Open main menu

Boab Prison Tree, Derby


The Boab Prison Tree, Derby is a 1,500 year old, large hollow Adansonia gregorii (Boab) tree 6 kilometres south of Derby, Western Australia with a girth of 14.7 metres.[1] It had been reputed to have been used in the 1890s as a lockup for indigenous Australian prisoners on their way to Derby for sentencing. There is no evidence that the Derby Prison Tree was ever used for holding prisoners.[2][3]

Kristyn Harman and Elizabeth Grant[4] traced the prison tree myth back to 1948. Around that time, a prominent artist Vlase Zanalis spent eight months camping in and around Derby. Zanalis became intrigued by the region’s extraordinary boab trees. When one of his resulting art works titled ‘The Boab Tree’ was later exhibited at Sydney, the Albany Advertiser described the tree as having in its ‘earlier days’ had its trunk ‘used as a prison of a temporary nature until it was possible to transfer the prisoners to a more permanent abode’. In short, the ‘history’ of another boab tree (located at Wyndham) was transposed to the Derby tree. Over time, this myth has been so often repeated that it has coalesced into a ‘fact’ that is simply not supported by available evidence.[5] The tree is now a tourist attraction.[6]

In the Nyulnyulan languages of the Western Kimberley, boab trees are called ‘larrgadiy’ (alt. spelling larrgadi) and have considerable mythological significance. The ancient trees are often regarded as cherished individuals with unique personalities.

Anthropologist Herbert Basedow was one of the first Europeans to document the Derby Boab Tree. In his 1916 expedition to the Kimberley region, Basedow photographed the tree, captioning the image as “the hollow trunk of a live baobab used by the aborigines as hut and burial place, Mayhall's well, King Sound”. Basedow (1918) wrote: “[t]he natives have long been in the habit of making use of this lusus naturae [freak of nature] as a habitation; it is indeed a dry and comfortable hut” and found bleached human bones lying on the floor, which suggesting Aboriginal people had also made use of the tree for disposing of the dead. The location of human remains seen at the tree by non-Indigenous visitors such as anthropologist Herbert Basedow is a mystery.[7]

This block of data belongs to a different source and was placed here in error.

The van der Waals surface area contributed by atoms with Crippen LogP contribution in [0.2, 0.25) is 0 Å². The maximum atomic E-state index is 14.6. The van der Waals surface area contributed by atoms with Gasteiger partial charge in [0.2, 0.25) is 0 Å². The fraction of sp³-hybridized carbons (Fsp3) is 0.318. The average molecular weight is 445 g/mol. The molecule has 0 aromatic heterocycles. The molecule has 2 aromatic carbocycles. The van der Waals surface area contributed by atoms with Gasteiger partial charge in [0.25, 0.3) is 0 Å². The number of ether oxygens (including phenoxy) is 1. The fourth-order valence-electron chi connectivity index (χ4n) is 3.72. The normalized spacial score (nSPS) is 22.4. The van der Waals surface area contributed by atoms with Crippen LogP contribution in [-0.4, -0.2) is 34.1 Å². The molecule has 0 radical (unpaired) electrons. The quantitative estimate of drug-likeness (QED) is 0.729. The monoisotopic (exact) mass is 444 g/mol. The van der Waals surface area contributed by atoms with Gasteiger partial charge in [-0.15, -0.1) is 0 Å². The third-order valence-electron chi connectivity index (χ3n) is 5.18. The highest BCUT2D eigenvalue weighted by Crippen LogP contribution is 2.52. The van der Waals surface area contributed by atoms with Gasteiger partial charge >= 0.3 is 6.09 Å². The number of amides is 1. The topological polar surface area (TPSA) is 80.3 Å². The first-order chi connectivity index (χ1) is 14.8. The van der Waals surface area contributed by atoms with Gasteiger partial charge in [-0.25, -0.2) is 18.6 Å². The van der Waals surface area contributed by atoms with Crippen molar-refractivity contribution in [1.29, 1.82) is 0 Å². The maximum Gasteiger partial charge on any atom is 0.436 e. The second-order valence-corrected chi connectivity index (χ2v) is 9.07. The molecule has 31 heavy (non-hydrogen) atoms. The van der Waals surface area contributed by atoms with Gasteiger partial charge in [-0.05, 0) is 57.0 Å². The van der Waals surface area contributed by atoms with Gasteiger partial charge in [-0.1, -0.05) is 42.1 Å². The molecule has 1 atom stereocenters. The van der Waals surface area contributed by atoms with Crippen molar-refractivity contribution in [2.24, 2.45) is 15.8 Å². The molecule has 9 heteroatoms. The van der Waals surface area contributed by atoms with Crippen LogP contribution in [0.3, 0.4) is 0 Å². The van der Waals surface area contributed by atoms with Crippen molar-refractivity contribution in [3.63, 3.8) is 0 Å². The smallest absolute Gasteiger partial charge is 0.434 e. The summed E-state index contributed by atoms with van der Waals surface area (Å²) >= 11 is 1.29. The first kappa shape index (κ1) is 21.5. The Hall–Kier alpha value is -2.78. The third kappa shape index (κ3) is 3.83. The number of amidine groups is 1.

In recent years a fence was erected around the tree to protect it from too much human traffic, carving of initials etc., and compacting of surrounding soil by vehicles.

The Boab Prison Tree in 1960.

See alsoEdit


  1. ^ "The wisdom of trees". National Geographic. March 2017.
  2. ^ "Derby boab prison tree a myth, say researchers". ABC News. 23 March 2017. Retrieved 25 April 2017.
  3. ^ Vincent Serventy, Nature Walkabout (A. H. and A. W. Reed, 1967)
  4. ^ "Dark tourism has grown around myth of prison tree". Retrieved 25 April 2017.
  5. ^ Grant, Elizabeth; Harman, Kristyn. "Dark tourism, Aboriginal imprisonment and the 'prison tree' that wasn't". The Conversation. Retrieved 25 April 2017.
  6. ^ "DANCE OF THE BOAB". The Australian Women's Weekly. National Library of Australia. 2 February 1966. p. 26. Retrieved 11 January 2012.
  7. ^ Harman, Kristyn; Grant, Elizabeth (2017). Inventing a colonial dark tourism site: the Derby boab ‘prison tree’. Palgrave Macmillan.